Iceland supermarket announces 2,500 tonne food waste reduction – New Food

0

SHARES

Having currently achieved a 23.2 percent reduction, Iceland has committed to a 50 percent reduction of food waste across its operations by 2030.

UK supermarket Iceland has announced that it has reduced its food waste by nearly a quarter (23.2 percent) in the past two years, reducing the amount wasted by almost 2,500 tonnes.

The announcement comes 12 months after Defra’s Food Waste Champion Ben Elliot called on businesses to “step up to the plate” and drive forward plans to cut food waste. Iceland set out to do this by using the “target, measure, act” approach – set out in the Food Waste Reduction Roadmap launched in 2018 by WRAP and the IGD.

As a next step, the retailer has announced a national rollout of a successful 100-store trial which sees surplus food given to store colleagues at closing time each day. The trial will be rolled out over the coming months, offering colleagues in nearly 1,000 stores the option of taking food home or donating to a local charity or cause.

In 2019/20, Iceland sold over 1.3 million tonnes of food to its customers and sent zero food to landfill, instead donating it to local communities, converting it into animal feed or as a last resort processing it into energy through anaerobic digestion.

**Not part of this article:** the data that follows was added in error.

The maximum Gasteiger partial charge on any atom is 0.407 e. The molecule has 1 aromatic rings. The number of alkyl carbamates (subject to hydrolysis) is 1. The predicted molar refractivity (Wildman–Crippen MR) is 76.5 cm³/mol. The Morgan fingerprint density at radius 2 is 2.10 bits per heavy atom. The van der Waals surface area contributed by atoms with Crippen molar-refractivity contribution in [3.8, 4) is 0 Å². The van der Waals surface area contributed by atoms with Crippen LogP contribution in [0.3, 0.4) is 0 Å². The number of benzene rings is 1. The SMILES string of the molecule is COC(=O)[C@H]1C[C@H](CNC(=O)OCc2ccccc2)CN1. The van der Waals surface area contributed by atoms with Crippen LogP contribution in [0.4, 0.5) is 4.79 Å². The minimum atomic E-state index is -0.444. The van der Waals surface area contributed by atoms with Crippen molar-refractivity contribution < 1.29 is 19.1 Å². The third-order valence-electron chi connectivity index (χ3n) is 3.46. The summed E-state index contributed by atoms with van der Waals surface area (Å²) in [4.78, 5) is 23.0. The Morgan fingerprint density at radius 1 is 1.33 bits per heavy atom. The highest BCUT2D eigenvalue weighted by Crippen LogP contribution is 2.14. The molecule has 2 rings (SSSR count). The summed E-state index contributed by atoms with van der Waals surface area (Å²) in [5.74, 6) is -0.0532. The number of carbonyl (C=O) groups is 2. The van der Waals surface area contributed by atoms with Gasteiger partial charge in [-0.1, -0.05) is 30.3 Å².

The retailer has also donated 157.8 tonnes of surplus food to people in need through a network of community partnerships and initiatives. For example, Iceland has partnered with charity The Bread and Butter Thing and social enterprise Community Shop to donate the equivalent of nearly 375,000 meals in surplus food to some of the most deprived communities across the UK.

The retailer has also reportedly found innovative ways to use surplus food, such as sending unsold bread from its Welsh stores to Tiny Rebel Brewing Co. in Newport, to produce its exclusive Bread Board Pale Ale.

“Tackling food waste is high on our agenda as one of our many commitments to reduce our impact on the environment. We’ve worked with communities, colleagues and customers to make significant reductions and I am delighted that we have been able to make great strides in reducing our food waste footprint over the past two years,” said Richard Walker, Managing Director of Iceland.

“We’re continuing to innovate and find new ways to reduce the amount of food wasted across our operations, and our trial to give food to our colleagues is just one of the next steps we’ll be taking to build on our progress so far. I’m looking forward to seeing this in action across our stores and working with colleagues to take the next steps in our food waste reduction journey.”

Related organisations